$ ./fib 5
fib(1) = 1.
fib(-1) = -1.
fib(2) = 0.
fib(0) = 0.
fib(3) = 0.
fib(1) = 1.
fib(4) = 1.
fib(1) = 1.
fib(-1) = -1.
fib(2) = 0.
fib(5) = 1.
fib(5) = 1

Apart from confirming the wrongness, the trace shows that the application is recalculating Fibonnaci on each recursion, such that there are 1278 invocations of fib(10) in the calculation of fib(30):

$ ./fib 30|grep -cF 'fib(10)'
1278

7.8 Alright. So first I'll fix fib/1, and then I'll remove the trace goal, and then--

Wait! You don't have to remove it. If it came up once that you wanted to trace that function, it might come up again. For example after the efficiency problem is fixed, you might want to use the trace to confirm that there are fewer recursions.

7.9 Can a trace goal be conditional, then?

Yep. Go ahead and fix the fib function and then make the trace goal depend on a runtime flag:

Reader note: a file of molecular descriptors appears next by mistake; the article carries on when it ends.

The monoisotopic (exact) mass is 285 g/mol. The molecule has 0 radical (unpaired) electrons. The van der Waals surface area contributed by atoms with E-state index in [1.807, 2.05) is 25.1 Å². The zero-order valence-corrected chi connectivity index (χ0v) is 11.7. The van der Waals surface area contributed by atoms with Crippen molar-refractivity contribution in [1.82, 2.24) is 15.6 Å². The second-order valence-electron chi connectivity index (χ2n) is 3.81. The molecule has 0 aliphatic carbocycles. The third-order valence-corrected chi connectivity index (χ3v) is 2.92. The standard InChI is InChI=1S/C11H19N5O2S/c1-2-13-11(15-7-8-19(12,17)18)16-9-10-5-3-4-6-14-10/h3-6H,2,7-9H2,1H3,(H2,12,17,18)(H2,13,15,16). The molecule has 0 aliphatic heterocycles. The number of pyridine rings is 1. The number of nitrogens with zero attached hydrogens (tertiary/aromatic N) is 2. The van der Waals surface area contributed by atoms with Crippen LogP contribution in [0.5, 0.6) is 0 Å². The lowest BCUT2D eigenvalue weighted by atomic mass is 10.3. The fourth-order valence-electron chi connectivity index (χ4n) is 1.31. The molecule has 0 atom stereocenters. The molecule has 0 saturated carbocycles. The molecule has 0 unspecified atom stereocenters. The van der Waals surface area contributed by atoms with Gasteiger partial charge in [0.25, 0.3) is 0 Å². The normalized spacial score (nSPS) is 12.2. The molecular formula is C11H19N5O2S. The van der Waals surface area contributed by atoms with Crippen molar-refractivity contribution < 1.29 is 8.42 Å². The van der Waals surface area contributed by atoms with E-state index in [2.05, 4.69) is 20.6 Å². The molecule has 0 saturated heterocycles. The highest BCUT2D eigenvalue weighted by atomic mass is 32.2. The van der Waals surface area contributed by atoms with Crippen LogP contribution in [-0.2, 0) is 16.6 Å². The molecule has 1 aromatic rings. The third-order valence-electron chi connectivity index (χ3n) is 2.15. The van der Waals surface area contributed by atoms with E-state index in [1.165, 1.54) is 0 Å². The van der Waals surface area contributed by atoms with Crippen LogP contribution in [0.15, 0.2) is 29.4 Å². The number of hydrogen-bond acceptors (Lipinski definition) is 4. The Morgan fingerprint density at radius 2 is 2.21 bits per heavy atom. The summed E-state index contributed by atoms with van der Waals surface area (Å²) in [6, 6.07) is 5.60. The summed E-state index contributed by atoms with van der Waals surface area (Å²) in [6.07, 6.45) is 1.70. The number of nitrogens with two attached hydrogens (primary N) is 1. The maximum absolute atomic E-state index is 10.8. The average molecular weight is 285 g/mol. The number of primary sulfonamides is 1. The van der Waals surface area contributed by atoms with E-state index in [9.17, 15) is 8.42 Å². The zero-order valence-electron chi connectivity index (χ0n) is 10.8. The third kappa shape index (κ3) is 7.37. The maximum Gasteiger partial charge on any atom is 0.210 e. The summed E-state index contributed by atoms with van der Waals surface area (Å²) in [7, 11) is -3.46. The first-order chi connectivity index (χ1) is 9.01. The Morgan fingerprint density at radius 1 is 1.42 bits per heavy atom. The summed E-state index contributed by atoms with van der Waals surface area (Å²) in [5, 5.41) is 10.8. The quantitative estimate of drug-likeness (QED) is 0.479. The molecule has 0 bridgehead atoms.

fib(N) = R :-
    trace [io(!IO), runtime(env("TRACE"))] (
        io.format("fib(%d) = %d.\n", [i(N), i(R)], !IO)
    ),
    ( if N < 2 then
        R = N
    else
        R = fib(N - 1) + fib(N - 2)
    ).

The manual will tell you how you can make it a compile-time flag instead, but this is convenient.

7.10 Can a trace goal throw exceptions? Can this be used for assertions?

You're free to use normal Mercury in a trace goal, which includes exceptions. Here's an example from Mercury's 'tree234' module, that uses expect/3 from the 'require' module (one line blurb: "This module provides features similar to <assert.h> in C."):

from_sorted_assoc_list(List, Tree) :-
    list.length(List, Len),
    ( if Len = 0 then
        % We can handle the Len = 0 case here just once, or we can handle it